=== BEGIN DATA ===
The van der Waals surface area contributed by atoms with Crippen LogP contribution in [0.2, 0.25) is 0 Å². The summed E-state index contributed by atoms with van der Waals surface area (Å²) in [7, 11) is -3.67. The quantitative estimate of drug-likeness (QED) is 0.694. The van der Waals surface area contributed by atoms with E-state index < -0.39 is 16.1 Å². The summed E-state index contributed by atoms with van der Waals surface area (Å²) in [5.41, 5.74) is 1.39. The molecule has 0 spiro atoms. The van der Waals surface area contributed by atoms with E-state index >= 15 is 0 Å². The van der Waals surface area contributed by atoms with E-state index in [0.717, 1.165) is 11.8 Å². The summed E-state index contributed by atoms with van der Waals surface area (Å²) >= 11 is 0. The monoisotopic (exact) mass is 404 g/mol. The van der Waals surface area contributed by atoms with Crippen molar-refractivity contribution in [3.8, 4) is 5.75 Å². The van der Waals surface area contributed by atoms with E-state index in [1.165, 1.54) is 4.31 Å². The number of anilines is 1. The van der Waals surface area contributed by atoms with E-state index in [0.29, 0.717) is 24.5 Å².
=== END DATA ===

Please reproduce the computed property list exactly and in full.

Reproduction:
The van der Waals surface area contributed by atoms with Crippen LogP contribution in [0.2, 0.25) is 0 Å². The summed E-state index contributed by atoms with van der Waals surface area (Å²) in [7, 11) is -3.67. The quantitative estimate of drug-likeness (QED) is 0.694. The van der Waals surface area contributed by atoms with E-state index < -0.39 is 16.1 Å². The summed E-state index contributed by atoms with van der Waals surface area (Å²) in [5.41, 5.74) is 1.39. The molecule has 0 spiro atoms. The van der Waals surface area contributed by atoms with E-state index >= 15 is 0 Å². The van der Waals surface area contributed by atoms with E-state index in [0.717, 1.165) is 11.8 Å². The summed E-state index contributed by atoms with van der Waals surface area (Å²) >= 11 is 0. The monoisotopic (exact) mass is 404 g/mol. The van der Waals surface area contributed by atoms with Crippen molar-refractivity contribution in [3.8, 4) is 5.75 Å². The van der Waals surface area contributed by atoms with E-state index in [1.165, 1.54) is 4.31 Å². The number of anilines is 1. The van der Waals surface area contributed by atoms with E-state index in [0.29, 0.717) is 24.5 Å².